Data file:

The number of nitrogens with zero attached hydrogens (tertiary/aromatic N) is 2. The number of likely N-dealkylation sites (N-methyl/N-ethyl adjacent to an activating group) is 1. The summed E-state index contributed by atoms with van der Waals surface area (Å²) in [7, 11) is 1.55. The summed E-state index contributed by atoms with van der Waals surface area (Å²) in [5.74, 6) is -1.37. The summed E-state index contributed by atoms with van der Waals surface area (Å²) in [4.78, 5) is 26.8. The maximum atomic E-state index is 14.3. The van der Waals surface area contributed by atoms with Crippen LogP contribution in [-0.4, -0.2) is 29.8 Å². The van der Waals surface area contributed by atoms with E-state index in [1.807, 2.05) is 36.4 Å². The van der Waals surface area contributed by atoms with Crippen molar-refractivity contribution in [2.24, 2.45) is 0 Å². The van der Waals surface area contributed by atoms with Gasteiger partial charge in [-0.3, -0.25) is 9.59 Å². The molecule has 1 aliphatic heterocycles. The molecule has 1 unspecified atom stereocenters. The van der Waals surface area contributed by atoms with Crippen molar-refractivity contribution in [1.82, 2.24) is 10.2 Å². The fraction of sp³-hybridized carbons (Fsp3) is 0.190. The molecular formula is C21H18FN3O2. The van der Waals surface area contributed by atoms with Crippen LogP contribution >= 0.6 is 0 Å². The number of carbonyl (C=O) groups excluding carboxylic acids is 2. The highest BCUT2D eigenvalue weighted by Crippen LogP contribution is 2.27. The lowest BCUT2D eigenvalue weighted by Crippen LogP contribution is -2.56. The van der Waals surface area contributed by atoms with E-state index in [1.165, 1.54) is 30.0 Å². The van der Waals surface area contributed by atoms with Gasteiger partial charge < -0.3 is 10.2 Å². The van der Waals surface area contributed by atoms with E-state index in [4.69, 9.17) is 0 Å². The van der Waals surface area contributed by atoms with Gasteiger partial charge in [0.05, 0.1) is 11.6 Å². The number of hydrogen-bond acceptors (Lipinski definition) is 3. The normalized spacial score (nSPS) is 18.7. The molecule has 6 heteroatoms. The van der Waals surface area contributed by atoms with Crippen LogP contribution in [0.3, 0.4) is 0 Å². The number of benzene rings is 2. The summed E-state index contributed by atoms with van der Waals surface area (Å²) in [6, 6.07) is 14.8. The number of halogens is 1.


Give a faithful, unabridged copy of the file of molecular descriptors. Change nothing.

The number of nitrogens with zero attached hydrogens (tertiary/aromatic N) is 2. The number of likely N-dealkylation sites (N-methyl/N-ethyl adjacent to an activating group) is 1. The summed E-state index contributed by atoms with van der Waals surface area (Å²) in [7, 11) is 1.55. The summed E-state index contributed by atoms with van der Waals surface area (Å²) in [5.74, 6) is -1.37. The summed E-state index contributed by atoms with van der Waals surface area (Å²) in [4.78, 5) is 26.8. The maximum atomic E-state index is 14.3. The van der Waals surface area contributed by atoms with Crippen LogP contribution in [-0.4, -0.2) is 29.8 Å². The van der Waals surface area contributed by atoms with E-state index in [1.807, 2.05) is 36.4 Å². The van der Waals surface area contributed by atoms with Crippen molar-refractivity contribution in [2.24, 2.45) is 0 Å². The van der Waals surface area contributed by atoms with Gasteiger partial charge in [-0.3, -0.25) is 9.59 Å². The molecule has 1 aliphatic heterocycles. The molecule has 1 unspecified atom stereocenters. The van der Waals surface area contributed by atoms with Crippen molar-refractivity contribution in [1.82, 2.24) is 10.2 Å². The fraction of sp³-hybridized carbons (Fsp3) is 0.190. The molecular formula is C21H18FN3O2. The van der Waals surface area contributed by atoms with Crippen LogP contribution >= 0.6 is 0 Å². The number of carbonyl (C=O) groups excluding carboxylic acids is 2. The highest BCUT2D eigenvalue weighted by Crippen LogP contribution is 2.27. The lowest BCUT2D eigenvalue weighted by Crippen LogP contribution is -2.56. The van der Waals surface area contributed by atoms with E-state index in [1.165, 1.54) is 30.0 Å². The van der Waals surface area contributed by atoms with Gasteiger partial charge < -0.3 is 10.2 Å². The van der Waals surface area contributed by atoms with E-state index in [4.69, 9.17) is 0 Å². The van der Waals surface area contributed by atoms with Gasteiger partial charge in [0.05, 0.1) is 11.6 Å². The number of hydrogen-bond acceptors (Lipinski definition) is 3. The normalized spacial score (nSPS) is 18.7. The molecule has 6 heteroatoms. The van der Waals surface area contributed by atoms with Crippen LogP contribution in [0.3, 0.4) is 0 Å². The number of benzene rings is 2. The summed E-state index contributed by atoms with van der Waals surface area (Å²) in [6, 6.07) is 14.8. The number of halogens is 1.